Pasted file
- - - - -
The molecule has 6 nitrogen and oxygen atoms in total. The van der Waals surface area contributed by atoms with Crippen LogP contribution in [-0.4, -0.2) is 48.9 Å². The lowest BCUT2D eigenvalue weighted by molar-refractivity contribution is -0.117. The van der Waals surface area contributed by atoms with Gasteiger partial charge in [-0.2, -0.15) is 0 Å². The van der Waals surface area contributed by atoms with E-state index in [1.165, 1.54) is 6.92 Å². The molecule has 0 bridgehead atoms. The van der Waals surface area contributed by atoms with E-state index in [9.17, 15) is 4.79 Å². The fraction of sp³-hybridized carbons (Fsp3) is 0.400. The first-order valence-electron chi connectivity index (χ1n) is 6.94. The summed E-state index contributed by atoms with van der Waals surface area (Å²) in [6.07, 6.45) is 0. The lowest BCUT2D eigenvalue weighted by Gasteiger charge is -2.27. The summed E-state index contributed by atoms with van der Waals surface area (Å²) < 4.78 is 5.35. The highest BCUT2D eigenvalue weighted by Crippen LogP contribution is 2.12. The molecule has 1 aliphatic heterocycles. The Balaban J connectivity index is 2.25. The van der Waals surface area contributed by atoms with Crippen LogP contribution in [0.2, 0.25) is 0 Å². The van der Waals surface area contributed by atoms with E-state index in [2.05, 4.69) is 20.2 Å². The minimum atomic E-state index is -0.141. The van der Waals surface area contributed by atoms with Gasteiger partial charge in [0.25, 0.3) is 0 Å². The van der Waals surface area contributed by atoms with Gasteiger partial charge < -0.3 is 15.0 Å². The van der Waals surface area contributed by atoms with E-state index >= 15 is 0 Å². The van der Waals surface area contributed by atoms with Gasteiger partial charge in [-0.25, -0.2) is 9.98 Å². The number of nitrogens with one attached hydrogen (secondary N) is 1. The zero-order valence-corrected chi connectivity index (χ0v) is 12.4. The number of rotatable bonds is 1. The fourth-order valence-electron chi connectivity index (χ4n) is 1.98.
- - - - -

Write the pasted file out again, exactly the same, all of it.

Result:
The molecule has 6 nitrogen and oxygen atoms in total. The van der Waals surface area contributed by atoms with Crippen LogP contribution in [-0.4, -0.2) is 48.9 Å². The lowest BCUT2D eigenvalue weighted by molar-refractivity contribution is -0.117. The van der Waals surface area contributed by atoms with Gasteiger partial charge in [-0.2, -0.15) is 0 Å². The van der Waals surface area contributed by atoms with E-state index in [1.165, 1.54) is 6.92 Å². The molecule has 0 bridgehead atoms. The van der Waals surface area contributed by atoms with E-state index in [9.17, 15) is 4.79 Å². The fraction of sp³-hybridized carbons (Fsp3) is 0.400. The first-order valence-electron chi connectivity index (χ1n) is 6.94. The summed E-state index contributed by atoms with van der Waals surface area (Å²) in [6.07, 6.45) is 0. The lowest BCUT2D eigenvalue weighted by Gasteiger charge is -2.27. The summed E-state index contributed by atoms with van der Waals surface area (Å²) < 4.78 is 5.35. The highest BCUT2D eigenvalue weighted by Crippen LogP contribution is 2.12. The molecule has 1 aliphatic heterocycles. The Balaban J connectivity index is 2.25. The van der Waals surface area contributed by atoms with Crippen LogP contribution in [0.2, 0.25) is 0 Å². The van der Waals surface area contributed by atoms with E-state index in [2.05, 4.69) is 20.2 Å². The minimum atomic E-state index is -0.141. The van der Waals surface area contributed by atoms with Gasteiger partial charge in [0.25, 0.3) is 0 Å². The van der Waals surface area contributed by atoms with Gasteiger partial charge < -0.3 is 15.0 Å². The van der Waals surface area contributed by atoms with E-state index >= 15 is 0 Å². The van der Waals surface area contributed by atoms with Gasteiger partial charge in [-0.25, -0.2) is 9.98 Å². The number of nitrogens with one attached hydrogen (secondary N) is 1. The zero-order valence-corrected chi connectivity index (χ0v) is 12.4. The number of rotatable bonds is 1. The fourth-order valence-electron chi connectivity index (χ4n) is 1.98.